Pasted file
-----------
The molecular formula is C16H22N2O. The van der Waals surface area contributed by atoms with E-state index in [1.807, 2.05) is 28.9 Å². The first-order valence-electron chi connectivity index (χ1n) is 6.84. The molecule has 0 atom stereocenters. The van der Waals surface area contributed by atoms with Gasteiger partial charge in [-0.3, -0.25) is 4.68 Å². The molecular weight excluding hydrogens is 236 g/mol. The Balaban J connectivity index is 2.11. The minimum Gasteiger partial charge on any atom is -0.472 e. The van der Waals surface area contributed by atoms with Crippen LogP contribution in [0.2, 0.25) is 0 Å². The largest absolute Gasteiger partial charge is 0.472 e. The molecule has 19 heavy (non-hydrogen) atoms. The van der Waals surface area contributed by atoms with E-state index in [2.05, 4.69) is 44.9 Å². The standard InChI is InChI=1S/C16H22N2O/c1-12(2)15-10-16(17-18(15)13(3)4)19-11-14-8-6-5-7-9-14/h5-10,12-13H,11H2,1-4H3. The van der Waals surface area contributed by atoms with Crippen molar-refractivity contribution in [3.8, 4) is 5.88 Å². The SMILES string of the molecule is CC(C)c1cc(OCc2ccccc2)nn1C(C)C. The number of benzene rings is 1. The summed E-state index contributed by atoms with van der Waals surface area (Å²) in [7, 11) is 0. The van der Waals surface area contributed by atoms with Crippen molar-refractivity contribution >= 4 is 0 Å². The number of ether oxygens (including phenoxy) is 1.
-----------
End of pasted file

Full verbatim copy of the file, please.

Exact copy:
The molecular formula is C16H22N2O. The van der Waals surface area contributed by atoms with E-state index in [1.807, 2.05) is 28.9 Å². The first-order valence-electron chi connectivity index (χ1n) is 6.84. The molecule has 0 atom stereocenters. The van der Waals surface area contributed by atoms with Gasteiger partial charge in [-0.3, -0.25) is 4.68 Å². The molecular weight excluding hydrogens is 236 g/mol. The Balaban J connectivity index is 2.11. The minimum Gasteiger partial charge on any atom is -0.472 e. The van der Waals surface area contributed by atoms with Crippen LogP contribution in [0.2, 0.25) is 0 Å². The largest absolute Gasteiger partial charge is 0.472 e. The molecule has 19 heavy (non-hydrogen) atoms. The van der Waals surface area contributed by atoms with E-state index in [2.05, 4.69) is 44.9 Å². The standard InChI is InChI=1S/C16H22N2O/c1-12(2)15-10-16(17-18(15)13(3)4)19-11-14-8-6-5-7-9-14/h5-10,12-13H,11H2,1-4H3. The van der Waals surface area contributed by atoms with Crippen molar-refractivity contribution in [3.8, 4) is 5.88 Å². The SMILES string of the molecule is CC(C)c1cc(OCc2ccccc2)nn1C(C)C. The number of benzene rings is 1. The summed E-state index contributed by atoms with van der Waals surface area (Å²) in [7, 11) is 0. The van der Waals surface area contributed by atoms with Crippen molar-refractivity contribution >= 4 is 0 Å². The number of ether oxygens (including phenoxy) is 1.